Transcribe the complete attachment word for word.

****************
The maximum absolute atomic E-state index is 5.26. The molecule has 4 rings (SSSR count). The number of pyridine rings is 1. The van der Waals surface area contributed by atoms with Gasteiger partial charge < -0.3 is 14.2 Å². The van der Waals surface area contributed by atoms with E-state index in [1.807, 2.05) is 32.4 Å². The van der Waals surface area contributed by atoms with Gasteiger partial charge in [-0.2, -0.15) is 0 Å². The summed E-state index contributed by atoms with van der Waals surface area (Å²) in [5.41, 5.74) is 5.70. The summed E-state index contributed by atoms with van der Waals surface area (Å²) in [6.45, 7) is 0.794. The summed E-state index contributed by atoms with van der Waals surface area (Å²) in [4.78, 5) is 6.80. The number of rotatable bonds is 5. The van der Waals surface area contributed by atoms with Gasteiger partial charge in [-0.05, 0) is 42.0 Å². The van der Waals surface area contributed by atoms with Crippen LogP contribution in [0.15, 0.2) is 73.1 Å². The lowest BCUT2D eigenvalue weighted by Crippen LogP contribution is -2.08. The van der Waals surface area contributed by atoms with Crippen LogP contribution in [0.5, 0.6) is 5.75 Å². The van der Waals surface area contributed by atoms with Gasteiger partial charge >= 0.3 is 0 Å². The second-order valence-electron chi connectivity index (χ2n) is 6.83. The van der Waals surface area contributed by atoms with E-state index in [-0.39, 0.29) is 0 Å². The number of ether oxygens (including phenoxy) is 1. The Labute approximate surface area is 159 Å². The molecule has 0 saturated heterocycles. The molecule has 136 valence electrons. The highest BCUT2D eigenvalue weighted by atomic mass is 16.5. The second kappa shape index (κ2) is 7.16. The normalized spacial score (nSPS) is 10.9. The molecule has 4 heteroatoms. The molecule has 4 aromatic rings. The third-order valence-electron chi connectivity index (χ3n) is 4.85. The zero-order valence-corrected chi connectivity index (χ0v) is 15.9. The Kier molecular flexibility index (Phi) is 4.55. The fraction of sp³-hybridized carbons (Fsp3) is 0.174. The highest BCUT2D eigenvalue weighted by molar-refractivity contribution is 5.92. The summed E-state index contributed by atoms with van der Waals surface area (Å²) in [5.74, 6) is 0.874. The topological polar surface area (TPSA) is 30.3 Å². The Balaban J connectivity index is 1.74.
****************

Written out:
The maximum absolute atomic E-state index is 5.26. The molecule has 4 rings (SSSR count). The number of pyridine rings is 1. The van der Waals surface area contributed by atoms with Gasteiger partial charge < -0.3 is 14.2 Å². The van der Waals surface area contributed by atoms with E-state index in [1.807, 2.05) is 32.4 Å². The van der Waals surface area contributed by atoms with Gasteiger partial charge in [-0.2, -0.15) is 0 Å². The summed E-state index contributed by atoms with van der Waals surface area (Å²) in [5.41, 5.74) is 5.70. The summed E-state index contributed by atoms with van der Waals surface area (Å²) in [6.45, 7) is 0.794. The summed E-state index contributed by atoms with van der Waals surface area (Å²) in [4.78, 5) is 6.80. The number of rotatable bonds is 5. The van der Waals surface area contributed by atoms with Gasteiger partial charge in [-0.05, 0) is 42.0 Å². The van der Waals surface area contributed by atoms with Crippen LogP contribution in [0.15, 0.2) is 73.1 Å². The lowest BCUT2D eigenvalue weighted by Crippen LogP contribution is -2.08. The van der Waals surface area contributed by atoms with Crippen LogP contribution in [0.5, 0.6) is 5.75 Å². The van der Waals surface area contributed by atoms with Gasteiger partial charge >= 0.3 is 0 Å². The second-order valence-electron chi connectivity index (χ2n) is 6.83. The van der Waals surface area contributed by atoms with E-state index in [-0.39, 0.29) is 0 Å². The number of ether oxygens (including phenoxy) is 1. The Labute approximate surface area is 159 Å². The molecule has 0 saturated heterocycles. The molecule has 136 valence electrons. The highest BCUT2D eigenvalue weighted by atomic mass is 16.5. The second kappa shape index (κ2) is 7.16. The normalized spacial score (nSPS) is 10.9. The molecule has 4 heteroatoms. The molecule has 4 aromatic rings. The third-order valence-electron chi connectivity index (χ3n) is 4.85. The zero-order valence-corrected chi connectivity index (χ0v) is 15.9. The Kier molecular flexibility index (Phi) is 4.55. The fraction of sp³-hybridized carbons (Fsp3) is 0.174. The highest BCUT2D eigenvalue weighted by molar-refractivity contribution is 5.92. The summed E-state index contributed by atoms with van der Waals surface area (Å²) in [5.74, 6) is 0.874. The topological polar surface area (TPSA) is 30.3 Å². The Balaban J connectivity index is 1.74.